"Of course, we aren't trying to kill the PC community," Johansson added to the rapidly ballooning thread. "We've simply decided on a different way of handling multiplayer. We weighed the different options against each other to see what worked best, and what we came up with worked very well even without dedicated servers."
Far Cry 3's multiplayer employs a matchmaking system akin to Call of Duty's peer-hosted sessions. While the debate between dedicated hosting and player-driven matchmaking remains firmly embedded in subjective interpretation, clear differences exist—a server, for example, eliminates tricky latency issues by being hosted at fixed locations for local players to enjoy stronger connections.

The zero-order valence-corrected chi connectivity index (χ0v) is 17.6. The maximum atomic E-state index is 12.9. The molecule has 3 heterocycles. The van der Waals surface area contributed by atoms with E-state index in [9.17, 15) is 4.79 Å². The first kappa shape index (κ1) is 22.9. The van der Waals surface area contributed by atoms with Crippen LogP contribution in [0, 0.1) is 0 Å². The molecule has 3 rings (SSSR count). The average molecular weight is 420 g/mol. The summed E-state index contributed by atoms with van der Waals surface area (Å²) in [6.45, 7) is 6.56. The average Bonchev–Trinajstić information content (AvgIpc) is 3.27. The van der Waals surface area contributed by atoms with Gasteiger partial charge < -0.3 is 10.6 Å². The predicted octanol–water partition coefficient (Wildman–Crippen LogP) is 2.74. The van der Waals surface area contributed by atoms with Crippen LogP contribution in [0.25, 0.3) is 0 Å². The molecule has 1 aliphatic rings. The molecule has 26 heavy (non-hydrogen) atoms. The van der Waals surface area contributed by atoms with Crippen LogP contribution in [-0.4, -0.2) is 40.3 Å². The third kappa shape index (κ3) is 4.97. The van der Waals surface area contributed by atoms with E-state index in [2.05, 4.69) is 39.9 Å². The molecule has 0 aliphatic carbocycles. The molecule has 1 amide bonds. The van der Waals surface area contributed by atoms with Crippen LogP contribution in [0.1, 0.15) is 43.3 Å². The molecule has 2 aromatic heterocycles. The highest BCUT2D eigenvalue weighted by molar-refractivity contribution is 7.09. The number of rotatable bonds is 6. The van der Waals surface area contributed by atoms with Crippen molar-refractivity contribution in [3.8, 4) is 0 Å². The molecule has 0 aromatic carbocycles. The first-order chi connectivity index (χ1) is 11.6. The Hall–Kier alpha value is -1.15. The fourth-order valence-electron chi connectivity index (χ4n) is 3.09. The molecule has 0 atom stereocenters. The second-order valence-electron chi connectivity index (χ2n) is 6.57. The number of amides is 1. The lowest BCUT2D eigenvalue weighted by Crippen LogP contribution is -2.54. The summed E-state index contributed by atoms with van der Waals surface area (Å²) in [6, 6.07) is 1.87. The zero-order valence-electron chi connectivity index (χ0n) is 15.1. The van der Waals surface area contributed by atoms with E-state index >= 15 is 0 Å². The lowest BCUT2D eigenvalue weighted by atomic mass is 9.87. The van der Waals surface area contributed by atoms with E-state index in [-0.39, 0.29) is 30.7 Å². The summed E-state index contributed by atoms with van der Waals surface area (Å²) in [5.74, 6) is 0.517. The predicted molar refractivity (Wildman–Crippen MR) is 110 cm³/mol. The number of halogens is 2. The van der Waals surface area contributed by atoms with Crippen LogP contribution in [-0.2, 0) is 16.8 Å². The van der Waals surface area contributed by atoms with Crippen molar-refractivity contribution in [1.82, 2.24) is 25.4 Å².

Johansson also stated piracy didn't prompt the decision because both methods run the risk of pirate intrusion, saying, "A dedicated server could be hacked to run without the help of the 'master servers.' A matchmaking system could be emulated, and then the clients would have to be patched in order to contact the pirated servers instead of the original ones. Each one of those presents their own challenges."
Far Cry 3 emerges from the brush on December 4 in the US and November 30 in the UK.